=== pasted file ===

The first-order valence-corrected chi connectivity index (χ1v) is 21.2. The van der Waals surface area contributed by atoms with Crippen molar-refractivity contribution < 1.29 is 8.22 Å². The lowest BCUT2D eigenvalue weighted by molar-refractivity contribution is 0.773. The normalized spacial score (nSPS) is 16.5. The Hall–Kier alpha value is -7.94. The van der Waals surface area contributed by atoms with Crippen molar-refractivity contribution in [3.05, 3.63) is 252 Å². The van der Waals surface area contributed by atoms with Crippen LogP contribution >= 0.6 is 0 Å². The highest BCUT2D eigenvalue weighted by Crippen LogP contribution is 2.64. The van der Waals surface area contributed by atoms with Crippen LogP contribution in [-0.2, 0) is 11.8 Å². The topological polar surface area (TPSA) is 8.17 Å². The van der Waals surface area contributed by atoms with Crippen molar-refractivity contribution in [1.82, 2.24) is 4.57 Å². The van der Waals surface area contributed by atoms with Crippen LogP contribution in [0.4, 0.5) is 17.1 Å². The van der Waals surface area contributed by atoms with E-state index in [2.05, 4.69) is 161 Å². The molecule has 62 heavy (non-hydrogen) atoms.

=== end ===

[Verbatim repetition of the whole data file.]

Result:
The first-order valence-corrected chi connectivity index (χ1v) is 21.2. The van der Waals surface area contributed by atoms with Crippen molar-refractivity contribution < 1.29 is 8.22 Å². The lowest BCUT2D eigenvalue weighted by molar-refractivity contribution is 0.773. The normalized spacial score (nSPS) is 16.5. The Hall–Kier alpha value is -7.94. The van der Waals surface area contributed by atoms with Crippen molar-refractivity contribution in [3.05, 3.63) is 252 Å². The van der Waals surface area contributed by atoms with Crippen LogP contribution >= 0.6 is 0 Å². The highest BCUT2D eigenvalue weighted by Crippen LogP contribution is 2.64. The van der Waals surface area contributed by atoms with Crippen LogP contribution in [-0.2, 0) is 11.8 Å². The topological polar surface area (TPSA) is 8.17 Å². The van der Waals surface area contributed by atoms with Crippen molar-refractivity contribution in [1.82, 2.24) is 4.57 Å². The van der Waals surface area contributed by atoms with Crippen LogP contribution in [0.4, 0.5) is 17.1 Å². The van der Waals surface area contributed by atoms with E-state index in [2.05, 4.69) is 161 Å². The molecule has 62 heavy (non-hydrogen) atoms.